The reading marks the highest in eight months when the level was 61.4. The levels are also closer to the year-ago’s 58.1, though the widely watched barometer is still below 100, which indicates a healthy economy.

The Present Situation Index, which measures how shoppers feel now about the economy, rose to 28.9 from 25.5 last month. But the Expectations Index, which measures shoppers’ outlook over the next six months, climbed to 72.3 from 51.0 in April.

Investors focused on the upbeat sentiment reading, shaking off a mostly downbeat report on the housing market, also released Tuesday. In midmorning trading, the Dow Jones industrial average rose 130.62, or 1.6 percent, to 8,407.94.

“Looking ahead, consumers are considerably less pessimistic than they were earlier this year, and expectations are that business conditions, the labor market and incomes will improve in the coming months,” Lynn Franco, director of The Conference Board Consumer Research Center, said in a statement. “While confidence is still weak by historic standards, as far as consumers are concerned, the worst is now behind us.”

The confidence report offered encouraging news to merchants,which are counting on consumers to be in the mood to spend after confidence plummeted to historic lows late last year but has been rising since March. A two-month stock rally has helped make shoppers feel a little better about their retirement funds, spurring dramatic rebounds in confidence in April and May levels.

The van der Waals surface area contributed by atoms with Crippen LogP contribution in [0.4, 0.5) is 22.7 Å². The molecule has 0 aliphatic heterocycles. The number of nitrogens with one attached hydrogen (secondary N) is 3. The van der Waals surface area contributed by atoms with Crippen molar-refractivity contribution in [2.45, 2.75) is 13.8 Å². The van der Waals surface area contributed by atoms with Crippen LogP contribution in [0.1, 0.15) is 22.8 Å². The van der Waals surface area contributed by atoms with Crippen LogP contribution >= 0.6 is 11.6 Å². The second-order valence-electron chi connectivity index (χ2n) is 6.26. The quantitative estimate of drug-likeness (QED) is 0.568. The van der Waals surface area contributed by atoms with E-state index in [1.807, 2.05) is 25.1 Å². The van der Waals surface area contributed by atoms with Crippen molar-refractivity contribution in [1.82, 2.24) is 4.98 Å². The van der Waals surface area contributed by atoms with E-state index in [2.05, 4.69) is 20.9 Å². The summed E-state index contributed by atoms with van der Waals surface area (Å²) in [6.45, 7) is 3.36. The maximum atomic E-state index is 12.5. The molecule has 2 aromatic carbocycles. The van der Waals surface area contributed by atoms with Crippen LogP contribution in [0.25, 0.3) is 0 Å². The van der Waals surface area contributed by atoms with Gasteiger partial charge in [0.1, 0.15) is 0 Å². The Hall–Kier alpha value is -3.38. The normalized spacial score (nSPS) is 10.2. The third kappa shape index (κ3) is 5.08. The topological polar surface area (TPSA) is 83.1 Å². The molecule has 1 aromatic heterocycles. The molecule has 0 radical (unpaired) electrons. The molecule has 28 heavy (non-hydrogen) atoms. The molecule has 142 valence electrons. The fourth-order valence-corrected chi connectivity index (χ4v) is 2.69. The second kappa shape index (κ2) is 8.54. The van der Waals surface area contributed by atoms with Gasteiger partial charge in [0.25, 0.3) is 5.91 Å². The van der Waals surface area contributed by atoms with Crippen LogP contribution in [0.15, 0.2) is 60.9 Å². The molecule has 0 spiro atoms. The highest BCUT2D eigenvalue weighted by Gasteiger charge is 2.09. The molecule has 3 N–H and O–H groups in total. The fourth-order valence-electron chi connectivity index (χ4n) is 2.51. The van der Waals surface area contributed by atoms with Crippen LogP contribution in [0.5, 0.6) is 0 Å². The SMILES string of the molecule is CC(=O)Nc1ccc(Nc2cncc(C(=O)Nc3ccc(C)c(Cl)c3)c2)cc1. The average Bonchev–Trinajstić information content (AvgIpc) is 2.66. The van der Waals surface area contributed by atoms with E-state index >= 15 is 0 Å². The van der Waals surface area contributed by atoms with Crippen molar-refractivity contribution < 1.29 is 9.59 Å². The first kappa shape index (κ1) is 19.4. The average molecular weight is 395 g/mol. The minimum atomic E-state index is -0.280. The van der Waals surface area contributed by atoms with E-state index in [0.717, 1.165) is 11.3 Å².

Meanwhile, better-than-expected earnings results from such retailers as Sears Holdings Corp. and Gap Inc. have offered the latest evidence that spending has begun to stabilize, though overall business is still weak.

The size of the monthly increases in April and May in consumer confidence encouraged economists. Gary Thayer, chief economist at Wells Fargo Advisors, says that unless the economy suffers from major financial shocks, it looks like “we’ve turned the corner” on confidence.

“This is a significant change,” said Thayer. “While (consumers) are unhappy about their job situation and their home values, they see light at the end of the tunnel.” He added, however, sentiment has a way to go before shoppers go back to splurging. That can only happen when the job and housing markets, which have been holding down sentiment, start to turn around.

The latest report on home prices, released Tuesday, wasn’t comforting. Home prices fell at the fastest annual rate on record in the first quarter, though the pace of month-to-month declines continues to slow, according to a closely watched housing index.

The Standard & Poor’s/Case-Shiller National Home Price index reported home prices tumbled by 19.1 percent in the first quarter, the most in its 21-year history.

Home prices have fallen 32.2 percent since peaking in the second quarter of 2006 and are at levels not seen since the end of 2002.

Meanwhile, Americans continue to cut back on nonessentials like furniture while focusing on buying necessities as they worry about their jobs. The unemployment rate is expected to climb to 9.2 percent in May from 8.9 percent in April and employers are expected to shed a net total of 523,000 jobs, according to economists surveyed by Thomson Reuters. The Labor Department is expected to release unemployment figures on June 5.

The Consumer Confidence survey – whose responses were received through May 19 from a representative sample of 5,000 U.S. households – showed a marked improvement in consumers’ outlook for jobs. The percentage of consumers expecting more jobs in the months ahead increased to 20.0 percent from 14.2 percent, while those anticipating fewer jobs declined to 25.2 percent from 32.5 percent. The proportion of consumers anticipating an increase in their incomes edged up to 10.2 percent from 8.3 percent. For further information, visit: http://www.forbes.com/feeds/ap/2009/05/26/ap6464963.html